The masses of the Higgs boson and the top quark hint that there must be physics beyond the Standard Model that prevents the universe from decaying into a new vacuum state, argues John Ellis.
A vacuum is ordinarily pictured as an empty region containing no particles, atoms or molecules of matter, as in outer space. To a particle physicist, however, it is better defined as the lowest energy state that can be attained when no physical particles are present. Even in empty space there are fields that are invisible to the naked eye but nevertheless influence the behaviour of matter, while quantum mechanics ensures that, even if particles are not physically present, they continually fluctuate spontaneously in and out of existence.
In the Standard Model (SM), in addition to the familiar gravitational and electromagnetic fields, there is the Brout–Englert–Higgs (BEH) field that is responsible for particle masses. It is usually supposed to have a constant value throughout the universe, namely the value that it takes at the bottom of its “Mexican hat” potential (see “New depths” figure). However, as was first pointed out by several groups in 1979, and revisited by many theorists subsequently, the shape of the Mexican hat is subject to quantum effects that change its shape. For example, the BEH field has self-interactions that tend to curl the brim of the hat upwards, but there are additional quantum effects that tend to curl the brim downwards, due to the interactions with the fundamental particles to which the BEH field gives mass. The most important of these is the heaviest matter particle: the top quark.
Push and pull
The upward push of the Higgs boson’s self-interaction and the downward pressure of the top quark are very sensitive to their masses, and also to the strong interactions, which modify the effect of the top quark. Experiments at the LHC have already determined the mass of the Higgs boson with a precision approaching 0.1%, and CMS recently measured the mass of the top quark with an accuracy of almost 0.2%, while the strong coupling strength is known to better than 1%. The latest calculations of the quantum effects of the Higgs boson and the top quark indicate that the brim of the Mexican hat turns down when the BEH field exceeds its value today by 10 orders of magnitude, implying that the current value is not the lowest energy and hence not the true vacuum of the SM. A consequence is that the current BEH value is not stable, because quantum fluctuations would inevitably cause it to decay into a lower-energy state. The universe as we know it would be doomed (see “On the cusp” figure).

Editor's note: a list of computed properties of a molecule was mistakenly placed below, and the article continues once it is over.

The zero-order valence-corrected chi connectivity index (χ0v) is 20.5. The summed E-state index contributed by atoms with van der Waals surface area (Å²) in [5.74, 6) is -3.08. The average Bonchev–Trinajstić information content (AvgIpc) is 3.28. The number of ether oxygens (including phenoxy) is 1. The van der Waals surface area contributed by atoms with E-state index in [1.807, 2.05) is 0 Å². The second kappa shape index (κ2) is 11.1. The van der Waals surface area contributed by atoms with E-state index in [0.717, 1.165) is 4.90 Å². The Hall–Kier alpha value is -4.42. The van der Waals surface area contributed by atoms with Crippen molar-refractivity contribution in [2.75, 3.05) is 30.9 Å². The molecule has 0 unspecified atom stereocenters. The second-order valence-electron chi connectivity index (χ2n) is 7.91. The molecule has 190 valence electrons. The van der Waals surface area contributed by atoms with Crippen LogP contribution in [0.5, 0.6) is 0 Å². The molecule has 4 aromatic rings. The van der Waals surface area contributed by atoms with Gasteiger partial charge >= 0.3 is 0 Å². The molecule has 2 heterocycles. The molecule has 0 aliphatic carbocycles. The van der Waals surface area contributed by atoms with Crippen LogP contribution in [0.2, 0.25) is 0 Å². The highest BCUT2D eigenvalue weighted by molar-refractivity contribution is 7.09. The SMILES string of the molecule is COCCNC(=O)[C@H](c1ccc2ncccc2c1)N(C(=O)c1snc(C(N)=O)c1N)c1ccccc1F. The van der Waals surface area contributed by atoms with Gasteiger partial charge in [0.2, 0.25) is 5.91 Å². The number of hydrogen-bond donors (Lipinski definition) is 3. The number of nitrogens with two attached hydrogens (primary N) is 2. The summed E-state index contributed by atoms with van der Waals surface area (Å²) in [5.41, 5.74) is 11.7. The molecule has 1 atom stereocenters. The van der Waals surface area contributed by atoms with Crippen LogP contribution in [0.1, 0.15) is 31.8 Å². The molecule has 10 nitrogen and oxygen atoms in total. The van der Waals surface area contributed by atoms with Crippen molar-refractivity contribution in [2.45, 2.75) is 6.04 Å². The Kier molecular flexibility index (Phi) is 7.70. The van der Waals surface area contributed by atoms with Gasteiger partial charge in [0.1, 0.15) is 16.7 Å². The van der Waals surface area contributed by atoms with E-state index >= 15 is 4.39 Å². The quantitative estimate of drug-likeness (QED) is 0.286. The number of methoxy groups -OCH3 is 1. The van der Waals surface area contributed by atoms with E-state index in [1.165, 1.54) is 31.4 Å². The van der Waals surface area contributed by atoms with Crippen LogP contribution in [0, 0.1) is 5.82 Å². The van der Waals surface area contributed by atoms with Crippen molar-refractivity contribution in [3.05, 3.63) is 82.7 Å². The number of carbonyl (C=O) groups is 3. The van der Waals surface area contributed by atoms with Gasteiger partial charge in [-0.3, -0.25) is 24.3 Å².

However, there is no immediate need to panic. First, the universe is metastable with an estimated lifetime before it decays that is many, many orders of magnitude longer than its age so far. Second, one could perhaps cling to the increasingly forlorn hope that the prediction of a lower-energy state of the SM vacuum is somehow mistaken. Perhaps an experimental measurement going into the calculation has an unaccounted uncertainty, or perhaps there is some ingredient that is missing from the theoretical calculation of the shape of the Mexican hat?
If you simply take the calculation at face value and humbly accept the eventual demise of the universe as we know it, however, a further problem arises. Since quantum and thermal fluctuations in the BEH field were probably much larger when the universe was young and much hotter than today, the overwhelming majority of the universe would have been driven into the lower-energy state. Only an infinitesimal fraction would be in the metastable state we find ourselves in today, where the value of the BEH field is relatively small. Of course, one could argue anthropically that this good luck was inevitable, as we could not live in any other “vacuum” state.
To me, this argument reeks of special pleading. Instead, my instinct is to argue that some physics beyond the SM must appear below the turn-down scale and stabilise the vacuum that we live in. This argument is not specific about the type of new physics or the scale at which it appears. One extension of the SM that fits the bill is supersymmetry, but the stability argument offers no guarantee that this or any other extension of the SM is within reach of current experiments.
It used to be said that the nightmare scenario for the LHC would be to discover the Higgs boson and nothing else. However, the measured masses of the Higgs boson and the top quark may be hinting that there must be physics beyond the SM that stabilises the vacuum. Let us take heart from this argument, and keep looking for new physics, even if there is no guarantee of immediate success.